I guess the two shouldn’t be in any sort of conflict, really. A love relationship is no more when the body does not exist. The illustration merely tells husbands that they should get their priorities straight by considering their wives more important and precious than their own bodies and be willing to sacrifice themselves for the sake of their brides. If it becomes necessary, they should be willing to lay down their lives for their wives, which was exactly the thing that Christ did for his bride on the cross. Truly, love is not for the faint-hearted or the cowardly, for it may take us to the place where we are very afraid to go. It took Christ to Golgotha, didn’t it?     


Posted by Robert Sea Tuesday, March 8, 2016 7:14:00 AM Categories: Devotional

To Himself 

To Himself
“…and to present her to himself as a radiant church, without stain or wrinkle or any other blemish, but holy and blameless.”         Eph 5:27
    After his church was founded what Christ was going after was to build for himself a bride “without stain or wrinkle or any other blemish,” so that she might be suited to married and be united to the Lamb. We, as a church of God, are being prepared even at this very moment to become pure and holy so that Christ can make his second coming to take us home, which is the final completion of our salvation.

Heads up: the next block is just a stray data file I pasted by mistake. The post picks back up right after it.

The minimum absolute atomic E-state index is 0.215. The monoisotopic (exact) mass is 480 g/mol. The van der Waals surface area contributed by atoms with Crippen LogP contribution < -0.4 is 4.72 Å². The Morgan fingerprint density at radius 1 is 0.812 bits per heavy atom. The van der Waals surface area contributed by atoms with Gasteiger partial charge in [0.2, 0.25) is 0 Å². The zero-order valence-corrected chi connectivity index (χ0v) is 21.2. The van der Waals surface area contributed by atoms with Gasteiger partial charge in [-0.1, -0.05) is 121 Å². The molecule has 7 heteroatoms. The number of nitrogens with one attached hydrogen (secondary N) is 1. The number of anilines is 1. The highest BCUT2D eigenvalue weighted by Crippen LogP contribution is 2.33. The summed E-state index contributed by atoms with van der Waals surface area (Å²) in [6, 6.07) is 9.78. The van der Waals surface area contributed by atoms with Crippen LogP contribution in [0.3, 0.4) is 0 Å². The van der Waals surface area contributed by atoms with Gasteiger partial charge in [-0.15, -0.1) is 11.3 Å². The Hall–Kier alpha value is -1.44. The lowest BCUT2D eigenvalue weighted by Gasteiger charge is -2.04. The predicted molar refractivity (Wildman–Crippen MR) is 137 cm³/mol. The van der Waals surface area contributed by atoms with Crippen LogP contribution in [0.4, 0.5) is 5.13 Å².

That was what the parable of the ten virgins told by the Lord Jesus was signifying. We as a church of God ought to be alert and vigilant at all times while we are waiting for the Bridegroom to come to take us, for we have no idea when his coming will be.
    What can we do to prepare ourselves as individual Christians for Christ’s return? Well, we can probably ask a bride engaged to be married how to prepare for her impending wedding. Obviously she will try to maintain clean living, physically, emotionally, and spiritually, before the wedding date, so that she can be at her best when the time comes. I think it’s prudent to ask ourselves a question in the midst of doing something: “Will I be ashamed if Christ comes back right at this moment and sees me doing this?”  If so, it merely means that we are not ready to welcome him back yet.
    Keeping ourselves clean and pure inside and out is the best way to prepare for Christ’s return. If we fail to do so to the best of our ability, it will be a sad and terrifying moment when Christ in his full glory suddenly appears before our eyes. We must lead a life in such a way as if the Lord were returning any time.
    “What does this have to do with our marriage?” we question.
    Christ is preparing for himself a perfect bride and, when the time comes, he will present her to himself and the two shall forever be united as father and son, husband and wife, and as friends, which encompasses all facets of human love relationships. By the same token, we husbands should learn from Christ in his preparation of his church by exhorting, teaching, praying, leading, and comforting our wives, with the ultimate goal of presenting her to Christ as a radiant bride and, in the meantime, we get to enjoy our wives’ radiance as well. As a matter of fact, a husband and wife are the smallest church congregation there is, and both parties within the marriage relationship should be mutually prepared as a church unit to be ready for Christ’s return.